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Re: svn properties display bugs

From: cpengr <cp.engr0_at_gmail.com>
Date: Sun, 11 Jan 2015 12:24:30 -0500

> >> > Re - "BUG 2":

> > I don't know enough about the other properties to speak to them, but
> > don't you think that at least in the case of svn:ignore, with no
> > conceivable behavioral use for inherited values, it would make more
> > sense not to inherit in the first place?
> As I said: as of svn 1.8, *all* properties are inherited. There is no
> distinction between properties to decide whether they're inherited or
> not, they just all are.
> And again: it's the feature of the property that decides whether it
> respects inherited values or only works on direct values. But the
> property is still inherited, even if the feature of the property does
> not use it.

I was making a suggestion about what I think the svn behavior ought to be,
and I was asking your opinion as a developer close to it (though realizing
you're not an svn dev, AFAIK). Telling me what the behavior *is* does not
answer the question of what it *ought* to be.

> >> > Re - "BUG 1":
> >
> >> not a bad idea, but requires a lot more work. For example, what should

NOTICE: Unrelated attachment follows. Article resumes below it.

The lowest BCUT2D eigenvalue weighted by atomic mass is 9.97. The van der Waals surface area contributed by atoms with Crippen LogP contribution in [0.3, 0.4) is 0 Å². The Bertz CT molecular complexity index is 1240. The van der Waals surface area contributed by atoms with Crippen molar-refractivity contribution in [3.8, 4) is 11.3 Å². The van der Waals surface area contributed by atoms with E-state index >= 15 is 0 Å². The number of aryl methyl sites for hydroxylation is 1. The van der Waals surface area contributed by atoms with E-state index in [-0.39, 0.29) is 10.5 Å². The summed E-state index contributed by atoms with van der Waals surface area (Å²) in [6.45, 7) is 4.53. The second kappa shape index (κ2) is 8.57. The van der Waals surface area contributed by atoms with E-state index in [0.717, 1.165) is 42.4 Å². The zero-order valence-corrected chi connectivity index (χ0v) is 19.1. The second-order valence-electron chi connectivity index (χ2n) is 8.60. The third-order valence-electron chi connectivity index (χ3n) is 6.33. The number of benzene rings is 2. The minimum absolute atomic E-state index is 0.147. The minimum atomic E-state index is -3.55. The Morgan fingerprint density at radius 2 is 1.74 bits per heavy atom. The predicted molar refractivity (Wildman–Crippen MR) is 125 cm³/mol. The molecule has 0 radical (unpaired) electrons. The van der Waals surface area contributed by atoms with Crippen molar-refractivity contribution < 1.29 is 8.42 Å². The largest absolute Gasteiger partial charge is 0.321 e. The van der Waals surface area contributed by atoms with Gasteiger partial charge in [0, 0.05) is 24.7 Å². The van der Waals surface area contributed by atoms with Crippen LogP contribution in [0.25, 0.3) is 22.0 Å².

> >> happen if a user tries to edit one of the inherited props?
> >
> > Probably the easiest thing would be to disable editing of inherited
> > props, i.e. the user has to navigate to the origin to edit it. (You
> > could provide a shortcut to it if you think it's important. At least the
> > path is displayed, so the user will know where it is.)
> That was the behavior at the beginning - users complained that it's too
> much work.
> >> Right now,
> >> that inherited prop is then simply set.
> >
> > Do you mean that a new prop with the same name as the inherited prop
> > (and whatever new value) is set in the current directory?
> Yes, but only if you edit and save it.

Is this desired behavior then, to be able to make additions/exceptions this

> >> But with multiple inherited
> >> props and the directly set prop shown at the same time, you could end
> >> overwriting the directly set prop.
> >
> > WRT the directly-set prop, isn't that desired behavior? So long as the
> > edit box starts out with the current value of the prop, it should be
> > apparent what's happening.
> But it does not start with the current value but with the value of the
> inherited prop you're editing.

If this (overriding an inherited prop, and being given its current value as
a template) is a common use case, perhaps a better approach that exposes
the actual behavior is to add a new button, say "create a copy" or
something. The edit button would be disabled for inherited props, and
"create a copy" would be enabled. Regular props (edited at their source)
would have Edit enabled, and "create a copy" disabled.

What do you think?



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Received on 2015-01-11 18:24:37 CET

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